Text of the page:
Host-Dependent Expression, Transcriptional Regulation and Protection of Ehrlichia chaffeensis Tandem Repeat Proteins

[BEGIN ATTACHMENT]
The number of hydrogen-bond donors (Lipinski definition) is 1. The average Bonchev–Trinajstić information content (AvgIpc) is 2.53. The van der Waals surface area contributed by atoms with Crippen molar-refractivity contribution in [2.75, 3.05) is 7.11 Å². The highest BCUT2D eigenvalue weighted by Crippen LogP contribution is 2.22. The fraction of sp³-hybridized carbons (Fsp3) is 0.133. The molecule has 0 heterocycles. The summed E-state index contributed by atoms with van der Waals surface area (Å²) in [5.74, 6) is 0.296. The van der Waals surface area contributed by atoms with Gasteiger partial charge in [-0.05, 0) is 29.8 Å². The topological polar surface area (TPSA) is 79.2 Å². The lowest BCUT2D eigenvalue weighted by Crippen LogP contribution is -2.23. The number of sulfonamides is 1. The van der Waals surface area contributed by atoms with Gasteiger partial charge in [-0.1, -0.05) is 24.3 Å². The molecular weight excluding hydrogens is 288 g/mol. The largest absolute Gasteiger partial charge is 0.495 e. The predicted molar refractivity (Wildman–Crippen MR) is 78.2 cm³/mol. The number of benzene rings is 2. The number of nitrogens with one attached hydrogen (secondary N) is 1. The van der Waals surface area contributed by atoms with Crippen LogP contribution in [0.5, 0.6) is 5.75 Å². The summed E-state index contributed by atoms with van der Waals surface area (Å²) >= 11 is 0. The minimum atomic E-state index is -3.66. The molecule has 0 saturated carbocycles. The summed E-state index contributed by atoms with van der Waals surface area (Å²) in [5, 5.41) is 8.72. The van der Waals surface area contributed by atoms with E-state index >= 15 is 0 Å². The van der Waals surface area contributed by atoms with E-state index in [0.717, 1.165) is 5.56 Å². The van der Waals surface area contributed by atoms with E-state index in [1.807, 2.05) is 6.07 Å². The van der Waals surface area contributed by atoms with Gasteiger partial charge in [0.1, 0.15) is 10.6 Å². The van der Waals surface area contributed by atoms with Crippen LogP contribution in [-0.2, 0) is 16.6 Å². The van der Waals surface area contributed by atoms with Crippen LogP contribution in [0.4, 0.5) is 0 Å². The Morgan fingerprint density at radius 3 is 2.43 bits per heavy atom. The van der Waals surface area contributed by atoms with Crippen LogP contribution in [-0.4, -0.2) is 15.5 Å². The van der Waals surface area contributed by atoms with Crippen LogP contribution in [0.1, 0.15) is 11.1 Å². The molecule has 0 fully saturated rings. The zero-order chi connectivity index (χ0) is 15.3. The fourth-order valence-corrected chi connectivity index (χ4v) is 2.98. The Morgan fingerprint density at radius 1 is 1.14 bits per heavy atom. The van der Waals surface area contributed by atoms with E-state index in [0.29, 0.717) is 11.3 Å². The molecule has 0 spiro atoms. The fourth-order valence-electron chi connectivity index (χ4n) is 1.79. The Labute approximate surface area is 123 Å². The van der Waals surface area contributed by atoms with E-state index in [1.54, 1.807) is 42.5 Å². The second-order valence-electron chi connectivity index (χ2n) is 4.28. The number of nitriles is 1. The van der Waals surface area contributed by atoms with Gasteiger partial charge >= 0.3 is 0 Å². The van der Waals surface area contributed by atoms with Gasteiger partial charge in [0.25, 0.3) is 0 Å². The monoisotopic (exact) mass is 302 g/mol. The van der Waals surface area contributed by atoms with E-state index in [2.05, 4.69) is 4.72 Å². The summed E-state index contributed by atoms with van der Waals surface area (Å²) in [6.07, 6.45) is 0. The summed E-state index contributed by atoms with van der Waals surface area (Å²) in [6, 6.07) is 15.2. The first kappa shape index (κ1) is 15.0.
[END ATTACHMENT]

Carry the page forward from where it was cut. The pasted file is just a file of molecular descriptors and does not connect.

Ehrlichia chaffeensis is an obligately intracellular bacterium that is the causative agent of human monocytotropic ehrlichiosis, an emerging life-threatening zoonosis. E. chaffeensis is transmitted by the lone star tick, Amblyomma americanum, and replicates in mononuclear phagocytes in mammalian hosts. The major immunoreactive proteins of E. chaffeensis include a group of tandem repeat proteins (TRPs) that are involved in various molecular strategies to reprogram the host cell during infection. The objectives of this dissertation were to examine host-specific expression of E. chaffeensis TRPs, the role of CtrA as a gene expression regulon and the protection mediated by antibodies directed at the molecularly characterized epitopes within the TRs of TRP32, 47 and 120. Our results revealed three novel characteristics of these ehrlichial proteins. First, we demonstrated differential expression of TRP transcripts and host-specific post-transcriptional regulation of TRP32 and TRP47 mRNA. Second, the transcriptional binding motif of the two-component system (TCS), response regulator, CtrA was identified, and using a histidine kinase inhibitor, we demonstrated transcriptional regulation of TRP by TCSs. Finally, using in vitro and in vivo models, we demonstrated protection during E. chaffeensis infection with antibodies directed against linear species-specific epitopes of TRP32, 47 and 120 of the IgG1 isotype through an extracellular and intracellular antibody-mediated mechanism. Collectively, these studies have improved our understanding of the pathogenesis of ehrlichiosis and have identified novel targets and mechanism for development of vaccines and therapies for ehrlichial diseases.